Lise Sewing
Date: 1866
Related People:
Artist: Pierre-Auguste Renoir

French, 1841 - 1919
Dimensions: Overall: 22 x 18 in. (55.88 x 45.72 cm) Framed dimensions: 7 25/32 x 27 5/8 x 3 in. (19.764 x 70.17 x 7.62 cm)
Medium: Oil on canvas
Credit Line: Dallas Museum of Art, The Wendy and Emery Reves Collection
Style: Impressionism
Additional Information: Pierre-Auguste Renoir met Lise Tréhot in the spring of 1886, when he painted in and around the Forest of Fontainebleau with Jules Le Coeur and Alfred Sisley. Between that year and early 1872, he painted her obsessively, which has led most scholars to conclude that they were lovers. In 1872, Tréhot abandoned Renoir and married a young architect, Georges Brière de l'Isle. Tradition holds that she never again saw Renoir. Of the two portraits of Tréhot in the Reves Collection, "Lise Sewing" is the earlier. Douglas Cooper, who studied both portraits and all the surviving family documents, concluded from literary and stylistic evidence that the painting, along with another (Barnes Collection, Merion, Pennsylvania), was done in 1866, shortly after Renoir met Tréhot (Cooper 1959). Although Cooper's arguments are justified, they are not utterly convincing, and the painting can be more closely compared on stylistic grounds to a work signed and dated 1868 at the Nationalgalerie, Berlin, entitled "Lise," or "The Gypsy Girl." "Lise Sewing" is not in any strict sense a portrait. Rather, Renoir used Tréhot as a model for a conventional painting of a woman sewing. His allusions to current fashion link this representation with the contemporary paintings of Manet, while the broad treatment of the background and sparing use of the palette knife have often evoked comparison with Courbet's paintings of the mid-1860s. This comparison is compelling; Renoir, like Courbet, was a painter of flesh and blood, not of fashion or appearance, and the fact that the subject is portrayed as self-occupied and married gives the male viewer, for whom it might have been made, an even greater pleasure in admiring the beauty of this moral and, hence, inaccessible woman. Perhaps the most fascinating aspect of this superb painting is its provenance; it was owned by the sitter throughout her life. "Impressionist Paintings, Drawings, and Sculpture from the Wendy and Emery Reves Collection," page 34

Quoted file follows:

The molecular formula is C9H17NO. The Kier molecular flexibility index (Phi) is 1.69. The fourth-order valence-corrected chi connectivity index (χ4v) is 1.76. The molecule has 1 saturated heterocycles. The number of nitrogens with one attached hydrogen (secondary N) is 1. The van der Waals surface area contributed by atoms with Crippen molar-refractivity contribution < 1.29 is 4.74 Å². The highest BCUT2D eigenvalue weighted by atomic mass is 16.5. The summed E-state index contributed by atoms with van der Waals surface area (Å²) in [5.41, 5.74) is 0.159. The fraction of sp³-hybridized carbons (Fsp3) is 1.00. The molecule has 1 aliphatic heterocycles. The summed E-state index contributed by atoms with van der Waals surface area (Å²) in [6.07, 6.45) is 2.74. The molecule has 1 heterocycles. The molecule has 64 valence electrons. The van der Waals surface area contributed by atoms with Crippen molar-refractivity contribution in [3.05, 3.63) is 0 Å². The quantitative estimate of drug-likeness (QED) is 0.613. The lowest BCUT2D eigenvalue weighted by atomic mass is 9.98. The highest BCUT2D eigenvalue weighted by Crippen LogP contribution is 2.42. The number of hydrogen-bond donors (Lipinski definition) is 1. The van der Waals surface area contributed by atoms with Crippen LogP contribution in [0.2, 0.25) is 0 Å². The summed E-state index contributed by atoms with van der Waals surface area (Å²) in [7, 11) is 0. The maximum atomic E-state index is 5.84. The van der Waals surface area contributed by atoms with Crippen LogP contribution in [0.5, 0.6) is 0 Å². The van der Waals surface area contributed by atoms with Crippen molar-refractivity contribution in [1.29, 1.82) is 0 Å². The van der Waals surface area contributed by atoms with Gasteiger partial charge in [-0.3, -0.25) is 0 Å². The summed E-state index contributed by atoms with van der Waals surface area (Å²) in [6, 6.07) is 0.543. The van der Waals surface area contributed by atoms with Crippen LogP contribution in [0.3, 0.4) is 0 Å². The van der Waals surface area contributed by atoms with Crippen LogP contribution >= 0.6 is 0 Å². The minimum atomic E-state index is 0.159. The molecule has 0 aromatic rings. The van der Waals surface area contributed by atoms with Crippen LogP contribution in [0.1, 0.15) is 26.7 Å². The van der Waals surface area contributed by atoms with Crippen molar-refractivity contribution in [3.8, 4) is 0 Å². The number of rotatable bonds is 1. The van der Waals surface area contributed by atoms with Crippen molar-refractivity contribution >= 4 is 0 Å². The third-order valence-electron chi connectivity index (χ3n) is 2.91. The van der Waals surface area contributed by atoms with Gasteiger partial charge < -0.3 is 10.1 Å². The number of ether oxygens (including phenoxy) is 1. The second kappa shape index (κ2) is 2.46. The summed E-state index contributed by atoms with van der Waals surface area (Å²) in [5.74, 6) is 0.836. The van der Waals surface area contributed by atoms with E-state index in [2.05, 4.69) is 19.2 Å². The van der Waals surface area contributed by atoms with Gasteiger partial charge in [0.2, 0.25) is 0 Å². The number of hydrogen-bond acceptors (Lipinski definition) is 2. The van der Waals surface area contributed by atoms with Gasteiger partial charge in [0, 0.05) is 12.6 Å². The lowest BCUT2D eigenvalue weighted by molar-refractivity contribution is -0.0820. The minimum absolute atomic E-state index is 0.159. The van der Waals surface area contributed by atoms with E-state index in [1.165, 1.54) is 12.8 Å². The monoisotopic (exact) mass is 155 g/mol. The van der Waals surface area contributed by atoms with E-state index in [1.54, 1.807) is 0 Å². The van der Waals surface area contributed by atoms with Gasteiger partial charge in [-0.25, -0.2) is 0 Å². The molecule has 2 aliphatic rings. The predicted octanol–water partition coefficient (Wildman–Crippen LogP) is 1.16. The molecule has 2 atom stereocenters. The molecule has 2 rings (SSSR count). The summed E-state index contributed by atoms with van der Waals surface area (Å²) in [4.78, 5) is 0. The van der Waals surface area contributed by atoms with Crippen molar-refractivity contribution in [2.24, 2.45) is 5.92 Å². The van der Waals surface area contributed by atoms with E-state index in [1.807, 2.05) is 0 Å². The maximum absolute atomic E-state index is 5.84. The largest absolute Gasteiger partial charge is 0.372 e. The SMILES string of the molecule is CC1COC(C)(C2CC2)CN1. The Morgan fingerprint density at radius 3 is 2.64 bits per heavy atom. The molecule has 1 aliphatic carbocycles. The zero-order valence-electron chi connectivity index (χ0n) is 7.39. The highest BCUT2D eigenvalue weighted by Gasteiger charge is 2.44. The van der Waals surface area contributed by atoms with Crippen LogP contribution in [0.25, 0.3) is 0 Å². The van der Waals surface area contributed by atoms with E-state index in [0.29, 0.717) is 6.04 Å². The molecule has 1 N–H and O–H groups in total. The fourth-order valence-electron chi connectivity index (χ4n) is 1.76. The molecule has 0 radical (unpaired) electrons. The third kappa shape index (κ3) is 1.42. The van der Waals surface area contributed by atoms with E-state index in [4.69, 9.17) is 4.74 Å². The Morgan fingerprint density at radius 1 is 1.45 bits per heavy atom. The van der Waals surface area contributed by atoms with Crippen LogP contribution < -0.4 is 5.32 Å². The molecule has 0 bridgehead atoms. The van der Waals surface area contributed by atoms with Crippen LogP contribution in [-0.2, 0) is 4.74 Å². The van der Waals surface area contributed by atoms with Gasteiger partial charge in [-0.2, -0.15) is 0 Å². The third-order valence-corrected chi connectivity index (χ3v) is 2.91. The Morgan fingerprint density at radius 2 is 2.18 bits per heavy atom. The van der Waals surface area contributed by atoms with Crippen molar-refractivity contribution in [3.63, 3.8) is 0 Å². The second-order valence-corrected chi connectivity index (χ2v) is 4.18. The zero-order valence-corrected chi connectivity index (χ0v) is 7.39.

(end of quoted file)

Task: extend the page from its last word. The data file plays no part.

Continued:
Object Number: 1985.R.59

 

 

 

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